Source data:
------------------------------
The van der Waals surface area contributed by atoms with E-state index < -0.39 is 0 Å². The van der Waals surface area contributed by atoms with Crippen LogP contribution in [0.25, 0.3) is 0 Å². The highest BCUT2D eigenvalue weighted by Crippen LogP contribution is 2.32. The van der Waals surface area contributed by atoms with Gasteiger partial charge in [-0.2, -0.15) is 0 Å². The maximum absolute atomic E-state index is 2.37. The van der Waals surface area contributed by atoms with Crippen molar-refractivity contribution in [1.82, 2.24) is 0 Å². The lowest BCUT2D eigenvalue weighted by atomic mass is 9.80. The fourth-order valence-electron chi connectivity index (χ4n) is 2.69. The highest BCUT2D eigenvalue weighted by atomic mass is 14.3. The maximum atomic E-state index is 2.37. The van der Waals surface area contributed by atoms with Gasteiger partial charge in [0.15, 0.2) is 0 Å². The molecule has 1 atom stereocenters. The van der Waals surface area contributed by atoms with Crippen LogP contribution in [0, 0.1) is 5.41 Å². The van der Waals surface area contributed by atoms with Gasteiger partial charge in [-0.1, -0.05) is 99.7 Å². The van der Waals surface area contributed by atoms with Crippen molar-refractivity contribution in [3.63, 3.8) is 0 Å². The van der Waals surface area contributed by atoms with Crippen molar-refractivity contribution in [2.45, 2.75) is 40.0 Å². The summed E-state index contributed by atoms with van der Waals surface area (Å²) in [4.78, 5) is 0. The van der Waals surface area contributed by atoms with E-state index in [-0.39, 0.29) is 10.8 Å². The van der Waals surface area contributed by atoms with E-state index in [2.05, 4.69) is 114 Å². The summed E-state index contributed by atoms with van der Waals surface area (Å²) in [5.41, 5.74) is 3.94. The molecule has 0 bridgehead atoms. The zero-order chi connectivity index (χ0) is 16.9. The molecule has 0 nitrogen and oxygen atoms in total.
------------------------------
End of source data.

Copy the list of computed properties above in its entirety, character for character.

The van der Waals surface area contributed by atoms with E-state index < -0.39 is 0 Å². The van der Waals surface area contributed by atoms with Crippen LogP contribution in [0.25, 0.3) is 0 Å². The highest BCUT2D eigenvalue weighted by Crippen LogP contribution is 2.32. The van der Waals surface area contributed by atoms with Gasteiger partial charge in [-0.2, -0.15) is 0 Å². The maximum absolute atomic E-state index is 2.37. The van der Waals surface area contributed by atoms with Crippen molar-refractivity contribution in [1.82, 2.24) is 0 Å². The lowest BCUT2D eigenvalue weighted by atomic mass is 9.80. The fourth-order valence-electron chi connectivity index (χ4n) is 2.69. The highest BCUT2D eigenvalue weighted by atomic mass is 14.3. The maximum atomic E-state index is 2.37. The van der Waals surface area contributed by atoms with Gasteiger partial charge in [0.15, 0.2) is 0 Å². The molecule has 1 atom stereocenters. The van der Waals surface area contributed by atoms with Crippen LogP contribution in [0, 0.1) is 5.41 Å². The van der Waals surface area contributed by atoms with Gasteiger partial charge in [-0.1, -0.05) is 99.7 Å². The van der Waals surface area contributed by atoms with Crippen molar-refractivity contribution in [3.63, 3.8) is 0 Å². The van der Waals surface area contributed by atoms with Crippen molar-refractivity contribution in [2.45, 2.75) is 40.0 Å². The summed E-state index contributed by atoms with van der Waals surface area (Å²) in [4.78, 5) is 0. The van der Waals surface area contributed by atoms with E-state index in [-0.39, 0.29) is 10.8 Å². The van der Waals surface area contributed by atoms with E-state index in [2.05, 4.69) is 114 Å². The summed E-state index contributed by atoms with van der Waals surface area (Å²) in [5.41, 5.74) is 3.94. The molecule has 0 bridgehead atoms. The zero-order chi connectivity index (χ0) is 16.9. The molecule has 0 nitrogen and oxygen atoms in total.